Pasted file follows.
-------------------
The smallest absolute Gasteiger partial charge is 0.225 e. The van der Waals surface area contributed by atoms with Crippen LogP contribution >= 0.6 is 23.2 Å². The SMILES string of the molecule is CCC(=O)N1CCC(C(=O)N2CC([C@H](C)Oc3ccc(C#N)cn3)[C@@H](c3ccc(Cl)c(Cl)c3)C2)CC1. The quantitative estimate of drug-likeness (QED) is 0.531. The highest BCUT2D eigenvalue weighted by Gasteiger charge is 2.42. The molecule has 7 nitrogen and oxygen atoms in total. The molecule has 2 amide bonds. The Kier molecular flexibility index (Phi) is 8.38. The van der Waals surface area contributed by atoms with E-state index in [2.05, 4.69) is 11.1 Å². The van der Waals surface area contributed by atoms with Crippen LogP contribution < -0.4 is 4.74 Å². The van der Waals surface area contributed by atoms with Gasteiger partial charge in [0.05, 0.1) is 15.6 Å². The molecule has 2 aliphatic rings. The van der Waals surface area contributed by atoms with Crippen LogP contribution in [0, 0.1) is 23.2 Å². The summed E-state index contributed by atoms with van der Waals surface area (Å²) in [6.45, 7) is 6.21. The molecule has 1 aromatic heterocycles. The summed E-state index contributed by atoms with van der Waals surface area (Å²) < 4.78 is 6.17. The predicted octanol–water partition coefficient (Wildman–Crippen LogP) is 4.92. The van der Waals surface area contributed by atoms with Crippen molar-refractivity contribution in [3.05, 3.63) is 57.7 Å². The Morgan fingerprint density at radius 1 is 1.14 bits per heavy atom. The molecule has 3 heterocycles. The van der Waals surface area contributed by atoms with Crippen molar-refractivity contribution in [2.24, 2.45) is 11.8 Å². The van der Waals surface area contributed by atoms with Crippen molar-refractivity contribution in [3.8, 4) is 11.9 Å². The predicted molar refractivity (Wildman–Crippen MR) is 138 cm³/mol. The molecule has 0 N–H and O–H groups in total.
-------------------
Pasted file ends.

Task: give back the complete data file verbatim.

The smallest absolute Gasteiger partial charge is 0.225 e. The van der Waals surface area contributed by atoms with Crippen LogP contribution >= 0.6 is 23.2 Å². The SMILES string of the molecule is CCC(=O)N1CCC(C(=O)N2CC([C@H](C)Oc3ccc(C#N)cn3)[C@@H](c3ccc(Cl)c(Cl)c3)C2)CC1. The quantitative estimate of drug-likeness (QED) is 0.531. The highest BCUT2D eigenvalue weighted by Gasteiger charge is 2.42. The molecule has 7 nitrogen and oxygen atoms in total. The molecule has 2 amide bonds. The Kier molecular flexibility index (Phi) is 8.38. The van der Waals surface area contributed by atoms with E-state index in [2.05, 4.69) is 11.1 Å². The van der Waals surface area contributed by atoms with Crippen LogP contribution < -0.4 is 4.74 Å². The van der Waals surface area contributed by atoms with Gasteiger partial charge in [0.05, 0.1) is 15.6 Å². The molecule has 2 aliphatic rings. The van der Waals surface area contributed by atoms with Crippen LogP contribution in [0, 0.1) is 23.2 Å². The summed E-state index contributed by atoms with van der Waals surface area (Å²) in [6.45, 7) is 6.21. The molecule has 1 aromatic heterocycles. The summed E-state index contributed by atoms with van der Waals surface area (Å²) < 4.78 is 6.17. The predicted octanol–water partition coefficient (Wildman–Crippen LogP) is 4.92. The van der Waals surface area contributed by atoms with Crippen molar-refractivity contribution in [3.05, 3.63) is 57.7 Å². The Morgan fingerprint density at radius 1 is 1.14 bits per heavy atom. The molecule has 3 heterocycles. The van der Waals surface area contributed by atoms with Crippen molar-refractivity contribution in [2.24, 2.45) is 11.8 Å². The van der Waals surface area contributed by atoms with Crippen molar-refractivity contribution in [3.8, 4) is 11.9 Å². The predicted molar refractivity (Wildman–Crippen MR) is 138 cm³/mol. The molecule has 0 N–H and O–H groups in total.